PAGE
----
Skip to main content
(Southern Counties) | pglynn@sandler.com
 

This website uses cookies to offer you a better browsing experience.

Customer Relationships

It might seem a strange question. Whoever is responsible for your sales is looking after all your clients. Or client services are. Or somebody trustworthy in your organisation. However, for many that’s not quite the case.

 

I spend a lot of time explaining to my clients why they should be very slow in sending proposals. The few times I have fallen in the trap have all been disastrous.  

While it may seem pessimistic, having a plan for dealing with a client’s departure is sound advice when it comes to maintaining business and clients. We spend so much time building solid, trusting relationships with clients that it can come as quite a blow when news hits that your client contact announces they’re leaving their current position.

Providing excellent customer service is the best way to generate new business. Here are 15 ways to undermine your business with poor service.

There is often a dilemma with small and growing businesses - they get busy servicing clients, neglect looking for new clients, then end up panicking and looking around for work. It can be a vicious circle – being needy does not leave you in the best mindset to build your client base with the ‘right’ sort of clients.

Do you sometimes think that some people seem to be “lucky” and work drops onto their plate? Do you wish that your phone would ring with new customers more often – as it seems like your friends phones do?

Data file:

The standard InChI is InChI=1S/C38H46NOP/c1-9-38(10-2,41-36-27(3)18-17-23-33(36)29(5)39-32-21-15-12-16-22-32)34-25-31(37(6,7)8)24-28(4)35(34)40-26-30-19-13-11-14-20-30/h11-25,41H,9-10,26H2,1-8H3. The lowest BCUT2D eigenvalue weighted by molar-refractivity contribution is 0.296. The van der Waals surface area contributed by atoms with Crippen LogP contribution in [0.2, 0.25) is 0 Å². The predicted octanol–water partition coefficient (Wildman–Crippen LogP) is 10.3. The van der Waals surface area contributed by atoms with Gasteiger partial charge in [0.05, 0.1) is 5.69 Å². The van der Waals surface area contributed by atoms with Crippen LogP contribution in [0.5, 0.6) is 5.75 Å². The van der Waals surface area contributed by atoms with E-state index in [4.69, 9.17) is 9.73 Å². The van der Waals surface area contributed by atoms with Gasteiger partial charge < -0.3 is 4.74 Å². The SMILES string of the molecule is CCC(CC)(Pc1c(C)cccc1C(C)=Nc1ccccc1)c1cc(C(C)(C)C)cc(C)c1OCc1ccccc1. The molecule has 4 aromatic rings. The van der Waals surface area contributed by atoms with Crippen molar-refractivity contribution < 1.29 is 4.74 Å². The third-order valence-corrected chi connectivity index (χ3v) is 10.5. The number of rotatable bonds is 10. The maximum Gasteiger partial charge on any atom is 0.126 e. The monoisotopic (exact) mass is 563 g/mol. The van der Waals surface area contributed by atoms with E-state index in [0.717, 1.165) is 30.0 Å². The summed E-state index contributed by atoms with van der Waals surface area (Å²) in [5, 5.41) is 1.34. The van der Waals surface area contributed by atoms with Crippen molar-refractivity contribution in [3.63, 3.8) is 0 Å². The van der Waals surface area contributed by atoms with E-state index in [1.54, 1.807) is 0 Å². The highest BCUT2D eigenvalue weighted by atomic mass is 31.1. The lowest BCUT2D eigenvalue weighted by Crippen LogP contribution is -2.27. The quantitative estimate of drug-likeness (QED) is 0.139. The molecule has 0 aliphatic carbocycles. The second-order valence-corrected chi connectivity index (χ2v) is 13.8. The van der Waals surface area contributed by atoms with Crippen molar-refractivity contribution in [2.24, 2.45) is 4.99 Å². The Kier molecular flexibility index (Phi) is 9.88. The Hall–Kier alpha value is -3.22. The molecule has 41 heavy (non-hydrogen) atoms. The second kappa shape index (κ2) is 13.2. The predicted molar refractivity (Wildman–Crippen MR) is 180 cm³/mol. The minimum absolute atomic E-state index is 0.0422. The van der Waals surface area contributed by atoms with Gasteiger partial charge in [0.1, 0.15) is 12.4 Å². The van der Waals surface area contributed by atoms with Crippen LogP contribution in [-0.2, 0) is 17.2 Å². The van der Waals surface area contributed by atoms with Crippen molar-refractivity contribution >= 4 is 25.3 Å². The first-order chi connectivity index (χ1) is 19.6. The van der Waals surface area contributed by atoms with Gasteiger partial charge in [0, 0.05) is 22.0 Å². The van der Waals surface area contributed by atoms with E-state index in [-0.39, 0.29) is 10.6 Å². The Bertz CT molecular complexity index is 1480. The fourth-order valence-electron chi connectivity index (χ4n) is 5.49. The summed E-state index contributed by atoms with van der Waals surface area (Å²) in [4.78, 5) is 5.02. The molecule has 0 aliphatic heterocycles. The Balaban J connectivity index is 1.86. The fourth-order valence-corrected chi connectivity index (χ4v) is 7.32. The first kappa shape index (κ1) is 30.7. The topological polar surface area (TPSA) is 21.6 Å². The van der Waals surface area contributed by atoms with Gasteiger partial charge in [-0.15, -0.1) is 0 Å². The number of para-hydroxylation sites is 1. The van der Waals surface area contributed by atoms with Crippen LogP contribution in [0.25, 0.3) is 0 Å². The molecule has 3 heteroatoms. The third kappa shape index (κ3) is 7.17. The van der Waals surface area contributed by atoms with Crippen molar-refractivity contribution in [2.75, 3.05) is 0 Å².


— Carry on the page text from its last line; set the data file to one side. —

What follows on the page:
A mistake too many salespeople make is not keeping in touch with former clients. It’s not uncommon for past clients to come to a point where they need your product or service again but don’t remember how to get in touch with you. They are more likely to have your competitors’ information handy.

(Your competitors are still calling on your client even though you are not).

A prospect has agreed to meet with you and indicated they are genuinely interested in your product or service. You arrive at the meeting and spend 40 minutes with the prospect sharing how your product can solve their problems, which they've just shared with you. They are very impressed with you and all the features and benefits that you've shared... They're happy with the delivery timelines, the after sales service that will be provided and once you send the proposal with the price they're sure they can get the rest of the committee to agree to move forward

If your sales objective is to make the sale regardless, get the biggest order possible and structure the best deal for your company, then your entire focus is really on you.

As a sales trainer with Sandler Training, I spend a lot of time talking to my clients and I get paid to work with them in four areas of their business: Strategy, Structure, Staff and Skills. Because I spend hours talking to them, I learn quite a bit. And despite that fact, they still manage to surprise me with the questions they ask me.

Imagine walking into a prospect’s office and having him or her say, “I have a problem. There is a monkey on my back and I want to make it yours.” Any normal person would know better than to say, “Great, toss that over here and let me add that to the monkeys I am already working with.” As a sales coach, I spend time with quite a few people who have big monkey collections. They have accepted that their prospects and clients’ problems are actually theirs. Unfortunately, these monkey collections have some predictable consequences.